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Home / India / Agra Covid patients denied oxygen, ambulances, pyres and dignity

Don't think help will reach Agra, rues doctor

Agra Covid patients denied oxygen, ambulances, pyres and dignity

On Saturday, as many as 10 hospitals were forced to discharge all their patients — about 1,000 in all — because of the oxygen supply shortage
Covid-19 victims being cremated at Bhairav Ghat Hindu Crematory in Kanpur  on Sunday.

Piyush Srivastava   |   Lucknow   |   Published 26.04.21, 01:40 AM

Denied an incinerator or pyre for hours in Agra, a dead Covid patient’s relatives drove him 90km to Aligarh to cremate him on Saturday evening.

Another Covid victim’s son tied him to the top of his car and drove to a crematorium in Agra after failing to find an ambulance on Saturday evening for the dead man’s last journey.

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In the city of the Taj Mahal that remains the face of India to many across the world, the Covid surge and a collapsing infrastructure is denying the dead not just oxygen, pyres and ambulances but also dignity.

On Saturday, 10 hospitals in Agra were forced to discharge all their Covid patients — about 1,000 in all — because of the lack of oxygen, Dr O.P. Yadav, district president of the Indian Medical Association, said.

It’s not clear yet how many of these patients were critical or may have died after discharge.

Prempal Singh, a train driver who had tested positive on Thursday, died in an Agra hospital on Saturday.

“We kept shuttling between the two crematories in Agra city but didn’t get any space,” his son Krishna Kumar Lodhi, a resident of Agra’s Awadhpuri Colony, said.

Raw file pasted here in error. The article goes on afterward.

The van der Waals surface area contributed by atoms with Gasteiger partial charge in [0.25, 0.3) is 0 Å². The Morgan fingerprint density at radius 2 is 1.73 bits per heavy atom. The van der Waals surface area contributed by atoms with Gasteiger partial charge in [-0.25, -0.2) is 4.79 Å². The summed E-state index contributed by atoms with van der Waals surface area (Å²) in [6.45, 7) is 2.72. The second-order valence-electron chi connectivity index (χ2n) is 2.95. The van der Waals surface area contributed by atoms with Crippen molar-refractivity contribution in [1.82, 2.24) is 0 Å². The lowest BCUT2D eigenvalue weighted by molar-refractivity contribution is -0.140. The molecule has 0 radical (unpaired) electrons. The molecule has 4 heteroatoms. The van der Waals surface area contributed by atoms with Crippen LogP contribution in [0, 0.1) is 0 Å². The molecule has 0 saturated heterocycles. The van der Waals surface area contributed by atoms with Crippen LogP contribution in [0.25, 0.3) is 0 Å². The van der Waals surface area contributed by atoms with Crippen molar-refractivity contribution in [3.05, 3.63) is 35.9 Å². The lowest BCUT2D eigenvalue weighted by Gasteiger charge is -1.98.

“At 3pm, an employee at one of the crematories told us to leave the body, saying space would become available after nine hours. We contacted our relatives in Aligarh and they arranged a pyre at the Numaish Ground crematorium. We performed the last rites in Aligarh late in the night.”

Mohit Kumar had secured a slot at Agra’s Tajganj crematorium for his father Awadhesh Kumar but could not find an ambulance. Eventually, he tied his father to the roof of his sedan.

“Despite running four incinerators for 20 hours a day, we are unable to cremate all the bodies,” Sanjeev Kumar Gupta, the official in charge of the Tajganj crematorium, said.

“We have stopped counting the bodies. Most of them are dead corona(virus) patients.”

Jaswant Kumar, a worker at Agra’s second crematory — the traditional cremation ground of Kailash Mokshdham — said: “We used to cremate three or four bodies a day; now we burn two or three every hour. Arranging firewood is a challenge.”

Oxygen crisis

Dr Yadav, the IMA official, said: “The state government has earmarked 34 centres as Covid hospitals in Agra. There were 3,340 patients in these hospitals on Saturday when all of them ran out of oxygen.”

He said most of the hospitals somehow managed to arrange a few cylinders through their own efforts, but 10 could not and had to discharge all their Covid patients. By and large, only those Covid patients who need oxygen support are now admitted to hospital.

Dr Surendra Singh of Yashwant Hospital told reporters: “We were promised 50 oxygen cylinders a week but the government gave us only 5 cylinders over the last 10 days. We discharged our (Covid) patients when we had no option left.”

A doctor in Agra said on the condition of anonymity: “The government’s focus is on Lucknow because of media pressure. We don’t think help will reach Agra all the way from the state capital, 333km away.”



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